Oh-Oh-Oh, Oprah! (and Zepbound, Month 2)

Before I get to Oprah (and I intended that headline be sung to the tune of “Oh-oh-oh, Ozempic!”): my second month on Zepbound has been disappointing. In the first month, I lost a little over seven pounds on the “starter” dose of 2.5 mg weekly. Like all the other similar weight loss injectables on the market, the dose increases (with Zepbound, every month) until you reach the maximum dose (in this case 15 mg). So given that I lost about seven pounds with the lowest dose of this stuff, I assumed I’d continue to lose at about the same rate.

Well, not so much; instead, I stalled. My weight jumped around a bit so that at one point this past month, I was down another two pounds (for a total of nine), then I ended up gaining a pound or two, then losing again, etc. A month later, I’m where I was after month one. This is a bummer, especially since there are are lots of people in Reddit forums and the like posting about losing 20 pounds in the first month or two. Of course, besides the fact that the anonymous posts in discussion boards aren’t exactly peer reviewed, it seems like a lot of the people claiming these huge losses also have a lot more weight to lose.

But there is some good news. For one thing, I’ve got a long ways to go to get to the maximum dose– or whatever dose I land on as being the right dose. In the discussions, a lot of people talk about staying on a lower dose than longer, and that’s especially true for folks who have had a hard time with the side effects. Plus I’ve stalled but not bounced back up to where I started, which was what usually happens when I try to just “diet and exercise.” So I’m looking forward to see what happens when I ramp up from 5 mg to 7.5 mg.

Anyway, about Oprah:

As was reported in numerous sources the other day, O and Weight Watchers have decided to part ways. The New York Times (like this story) and similar outlets reported this was an “amicable” split. “‘Her decision was not the result of any disagreement with the company on any matter relating to the company’s operations, policies or practices,’ WeightWatchers said in the filing.” Also, she’s not profiting from selling her stock: “The company said in the statement that Ms. Winfrey would donate the value of her holdings in WeightWatchers to the National Museum of African American History and Culture in Washington in part to ‘eliminate any perceived conflict of interest around her taking weight loss medications.'” In other words, the story that both Oprah and Weight Watchers want to tell is this is just one of those things, we’re all happy about this, let’s let bygones be bygones, etc.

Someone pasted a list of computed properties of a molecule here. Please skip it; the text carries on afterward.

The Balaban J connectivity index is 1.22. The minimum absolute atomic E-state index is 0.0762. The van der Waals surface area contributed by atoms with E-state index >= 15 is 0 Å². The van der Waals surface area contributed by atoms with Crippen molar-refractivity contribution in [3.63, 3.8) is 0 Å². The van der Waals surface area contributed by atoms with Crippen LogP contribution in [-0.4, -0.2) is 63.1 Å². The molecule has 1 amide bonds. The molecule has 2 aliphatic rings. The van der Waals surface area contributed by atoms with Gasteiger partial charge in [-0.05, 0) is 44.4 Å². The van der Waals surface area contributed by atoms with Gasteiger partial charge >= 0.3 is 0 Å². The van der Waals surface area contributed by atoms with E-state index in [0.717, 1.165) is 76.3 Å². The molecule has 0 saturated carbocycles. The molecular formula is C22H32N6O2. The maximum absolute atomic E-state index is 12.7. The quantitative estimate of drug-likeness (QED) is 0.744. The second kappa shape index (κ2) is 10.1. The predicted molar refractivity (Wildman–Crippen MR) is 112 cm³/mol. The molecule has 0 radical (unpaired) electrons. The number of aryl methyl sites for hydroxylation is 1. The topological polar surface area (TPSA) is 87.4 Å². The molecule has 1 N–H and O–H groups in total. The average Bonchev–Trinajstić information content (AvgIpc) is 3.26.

This could all very well be true. But it doesn’t take much picking at this to make me think this isn’t the whole story.

I have some personal experience with Weight Watchers, believe it or not. I can’t remember exactly when this was (maybe the late 2000s? the early 2010s?), but for about three or four years, I was a dues-paying member. I joined up with Annette, who, maybe 35 years ago and before we met, was on Weight Watchers and successfully reached her goal weight– which is to say it did work for her, at least at one point. The whole premise and purpose of Weight Watchers back then was quite straight-forward: eat less and maybe kinda/sorta exercise. The support meetings were mostly people talking about the challenges of dieting, along with celebrating the successes that some folks had, and perhaps a little shaming for the folks who weren’t as successful. For me, it didn’t work because success on Weight Watchers (at least back then) hinged on fastidiously keeping track of everything you ate with a system of points, and I’m just too lazy to do that. I’m pretty sure that when I stopped going to meetings, I was at the same weight as when I started.